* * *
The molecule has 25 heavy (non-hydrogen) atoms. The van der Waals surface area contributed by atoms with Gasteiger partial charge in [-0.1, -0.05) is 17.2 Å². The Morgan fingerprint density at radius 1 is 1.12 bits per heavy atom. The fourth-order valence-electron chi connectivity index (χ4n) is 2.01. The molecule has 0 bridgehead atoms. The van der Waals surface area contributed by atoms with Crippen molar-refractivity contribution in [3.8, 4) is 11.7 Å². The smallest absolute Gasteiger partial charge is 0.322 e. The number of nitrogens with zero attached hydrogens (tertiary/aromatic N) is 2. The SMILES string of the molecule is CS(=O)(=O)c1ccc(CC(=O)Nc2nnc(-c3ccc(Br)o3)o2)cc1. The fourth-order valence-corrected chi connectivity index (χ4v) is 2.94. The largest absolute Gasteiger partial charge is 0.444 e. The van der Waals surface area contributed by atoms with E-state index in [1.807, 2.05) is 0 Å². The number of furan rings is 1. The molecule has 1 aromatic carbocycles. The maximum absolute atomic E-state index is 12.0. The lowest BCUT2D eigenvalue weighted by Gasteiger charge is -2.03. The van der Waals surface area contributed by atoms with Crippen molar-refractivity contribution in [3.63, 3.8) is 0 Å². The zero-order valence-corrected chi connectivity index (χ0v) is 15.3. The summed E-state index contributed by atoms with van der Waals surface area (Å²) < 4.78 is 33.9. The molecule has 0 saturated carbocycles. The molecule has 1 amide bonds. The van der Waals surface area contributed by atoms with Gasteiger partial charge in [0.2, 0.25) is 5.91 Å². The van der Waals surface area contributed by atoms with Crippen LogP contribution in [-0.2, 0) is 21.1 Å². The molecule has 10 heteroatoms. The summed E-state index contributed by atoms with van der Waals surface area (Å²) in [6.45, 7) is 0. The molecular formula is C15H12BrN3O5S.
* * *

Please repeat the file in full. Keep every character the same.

The molecule has 25 heavy (non-hydrogen) atoms. The van der Waals surface area contributed by atoms with Gasteiger partial charge in [-0.1, -0.05) is 17.2 Å². The Morgan fingerprint density at radius 1 is 1.12 bits per heavy atom. The fourth-order valence-electron chi connectivity index (χ4n) is 2.01. The molecule has 0 bridgehead atoms. The van der Waals surface area contributed by atoms with Crippen molar-refractivity contribution in [3.8, 4) is 11.7 Å². The smallest absolute Gasteiger partial charge is 0.322 e. The number of nitrogens with zero attached hydrogens (tertiary/aromatic N) is 2. The SMILES string of the molecule is CS(=O)(=O)c1ccc(CC(=O)Nc2nnc(-c3ccc(Br)o3)o2)cc1. The fourth-order valence-corrected chi connectivity index (χ4v) is 2.94. The largest absolute Gasteiger partial charge is 0.444 e. The van der Waals surface area contributed by atoms with E-state index in [1.807, 2.05) is 0 Å². The number of furan rings is 1. The molecule has 1 aromatic carbocycles. The maximum absolute atomic E-state index is 12.0. The lowest BCUT2D eigenvalue weighted by Gasteiger charge is -2.03. The van der Waals surface area contributed by atoms with Crippen molar-refractivity contribution in [3.63, 3.8) is 0 Å². The zero-order valence-corrected chi connectivity index (χ0v) is 15.3. The summed E-state index contributed by atoms with van der Waals surface area (Å²) < 4.78 is 33.9. The molecule has 0 saturated carbocycles. The molecule has 1 amide bonds. The van der Waals surface area contributed by atoms with Gasteiger partial charge in [0.2, 0.25) is 5.91 Å². The van der Waals surface area contributed by atoms with Crippen LogP contribution in [-0.2, 0) is 21.1 Å². The molecule has 10 heteroatoms. The summed E-state index contributed by atoms with van der Waals surface area (Å²) in [6.45, 7) is 0. The molecular formula is C15H12BrN3O5S.